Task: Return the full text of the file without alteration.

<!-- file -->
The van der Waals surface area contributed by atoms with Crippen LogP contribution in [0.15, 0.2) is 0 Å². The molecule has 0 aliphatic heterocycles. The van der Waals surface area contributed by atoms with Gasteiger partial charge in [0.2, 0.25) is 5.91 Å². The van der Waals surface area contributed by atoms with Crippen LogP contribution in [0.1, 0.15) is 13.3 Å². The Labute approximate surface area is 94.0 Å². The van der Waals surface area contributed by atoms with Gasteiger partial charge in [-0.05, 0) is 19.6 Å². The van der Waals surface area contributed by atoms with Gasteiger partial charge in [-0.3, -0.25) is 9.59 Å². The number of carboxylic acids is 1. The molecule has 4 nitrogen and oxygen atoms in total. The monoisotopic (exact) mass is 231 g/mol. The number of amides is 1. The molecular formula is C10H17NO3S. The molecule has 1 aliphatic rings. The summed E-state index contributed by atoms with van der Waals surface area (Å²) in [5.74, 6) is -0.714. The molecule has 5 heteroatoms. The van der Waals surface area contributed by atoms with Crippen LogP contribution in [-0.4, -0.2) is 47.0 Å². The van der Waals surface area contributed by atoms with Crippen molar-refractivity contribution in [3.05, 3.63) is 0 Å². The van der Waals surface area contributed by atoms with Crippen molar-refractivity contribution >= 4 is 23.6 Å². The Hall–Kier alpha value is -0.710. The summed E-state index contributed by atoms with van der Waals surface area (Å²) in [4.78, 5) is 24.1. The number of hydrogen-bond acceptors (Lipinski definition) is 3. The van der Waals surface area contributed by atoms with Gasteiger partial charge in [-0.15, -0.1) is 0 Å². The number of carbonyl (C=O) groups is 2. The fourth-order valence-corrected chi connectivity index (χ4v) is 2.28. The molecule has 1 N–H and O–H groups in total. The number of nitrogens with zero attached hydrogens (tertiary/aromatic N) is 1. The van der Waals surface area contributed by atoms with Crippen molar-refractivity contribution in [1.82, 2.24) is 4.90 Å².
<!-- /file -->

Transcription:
The van der Waals surface area contributed by atoms with Crippen LogP contribution in [0.15, 0.2) is 0 Å². The molecule has 0 aliphatic heterocycles. The van der Waals surface area contributed by atoms with Gasteiger partial charge in [0.2, 0.25) is 5.91 Å². The van der Waals surface area contributed by atoms with Crippen LogP contribution in [0.1, 0.15) is 13.3 Å². The Labute approximate surface area is 94.0 Å². The van der Waals surface area contributed by atoms with Gasteiger partial charge in [-0.05, 0) is 19.6 Å². The van der Waals surface area contributed by atoms with Gasteiger partial charge in [-0.3, -0.25) is 9.59 Å². The number of carboxylic acids is 1. The molecule has 4 nitrogen and oxygen atoms in total. The monoisotopic (exact) mass is 231 g/mol. The number of amides is 1. The molecular formula is C10H17NO3S. The molecule has 1 aliphatic rings. The summed E-state index contributed by atoms with van der Waals surface area (Å²) in [5.74, 6) is -0.714. The molecule has 5 heteroatoms. The van der Waals surface area contributed by atoms with Crippen LogP contribution in [-0.4, -0.2) is 47.0 Å². The van der Waals surface area contributed by atoms with Crippen molar-refractivity contribution in [3.05, 3.63) is 0 Å². The van der Waals surface area contributed by atoms with Crippen molar-refractivity contribution >= 4 is 23.6 Å². The Hall–Kier alpha value is -0.710. The summed E-state index contributed by atoms with van der Waals surface area (Å²) in [4.78, 5) is 24.1. The number of hydrogen-bond acceptors (Lipinski definition) is 3. The van der Waals surface area contributed by atoms with Gasteiger partial charge in [-0.15, -0.1) is 0 Å². The number of carbonyl (C=O) groups is 2. The fourth-order valence-corrected chi connectivity index (χ4v) is 2.28. The molecule has 1 N–H and O–H groups in total. The number of nitrogens with zero attached hydrogens (tertiary/aromatic N) is 1. The van der Waals surface area contributed by atoms with Crippen molar-refractivity contribution in [1.82, 2.24) is 4.90 Å².